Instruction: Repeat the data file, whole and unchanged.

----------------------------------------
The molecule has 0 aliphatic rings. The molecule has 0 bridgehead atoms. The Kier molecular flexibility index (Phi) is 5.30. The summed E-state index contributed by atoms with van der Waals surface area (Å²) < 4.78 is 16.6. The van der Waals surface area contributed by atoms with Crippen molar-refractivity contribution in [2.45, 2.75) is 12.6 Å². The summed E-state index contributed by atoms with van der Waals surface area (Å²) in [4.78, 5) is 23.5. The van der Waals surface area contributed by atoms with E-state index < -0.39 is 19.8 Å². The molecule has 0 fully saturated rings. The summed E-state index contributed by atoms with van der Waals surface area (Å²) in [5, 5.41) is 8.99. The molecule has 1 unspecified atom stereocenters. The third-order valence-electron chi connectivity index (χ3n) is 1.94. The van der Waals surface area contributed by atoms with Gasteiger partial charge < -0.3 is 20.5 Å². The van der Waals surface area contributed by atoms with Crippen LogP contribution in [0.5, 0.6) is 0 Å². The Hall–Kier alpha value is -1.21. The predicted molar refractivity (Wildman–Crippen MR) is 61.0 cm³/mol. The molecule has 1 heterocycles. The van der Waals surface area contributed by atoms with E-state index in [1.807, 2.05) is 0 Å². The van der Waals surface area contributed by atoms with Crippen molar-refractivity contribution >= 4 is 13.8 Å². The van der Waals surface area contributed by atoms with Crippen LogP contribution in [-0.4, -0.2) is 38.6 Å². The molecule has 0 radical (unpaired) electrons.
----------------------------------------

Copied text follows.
The molecule has 0 aliphatic rings. The molecule has 0 bridgehead atoms. The Kier molecular flexibility index (Phi) is 5.30. The summed E-state index contributed by atoms with van der Waals surface area (Å²) < 4.78 is 16.6. The van der Waals surface area contributed by atoms with Crippen molar-refractivity contribution in [2.45, 2.75) is 12.6 Å². The summed E-state index contributed by atoms with van der Waals surface area (Å²) in [4.78, 5) is 23.5. The van der Waals surface area contributed by atoms with E-state index < -0.39 is 19.8 Å². The molecule has 0 fully saturated rings. The summed E-state index contributed by atoms with van der Waals surface area (Å²) in [5, 5.41) is 8.99. The molecule has 1 unspecified atom stereocenters. The third-order valence-electron chi connectivity index (χ3n) is 1.94. The van der Waals surface area contributed by atoms with Gasteiger partial charge < -0.3 is 20.5 Å². The van der Waals surface area contributed by atoms with Crippen LogP contribution in [0.5, 0.6) is 0 Å². The Hall–Kier alpha value is -1.21. The predicted molar refractivity (Wildman–Crippen MR) is 61.0 cm³/mol. The molecule has 1 heterocycles. The van der Waals surface area contributed by atoms with E-state index in [1.807, 2.05) is 0 Å². The van der Waals surface area contributed by atoms with Crippen molar-refractivity contribution >= 4 is 13.8 Å². The van der Waals surface area contributed by atoms with Crippen LogP contribution in [-0.4, -0.2) is 38.6 Å². The molecule has 0 radical (unpaired) electrons.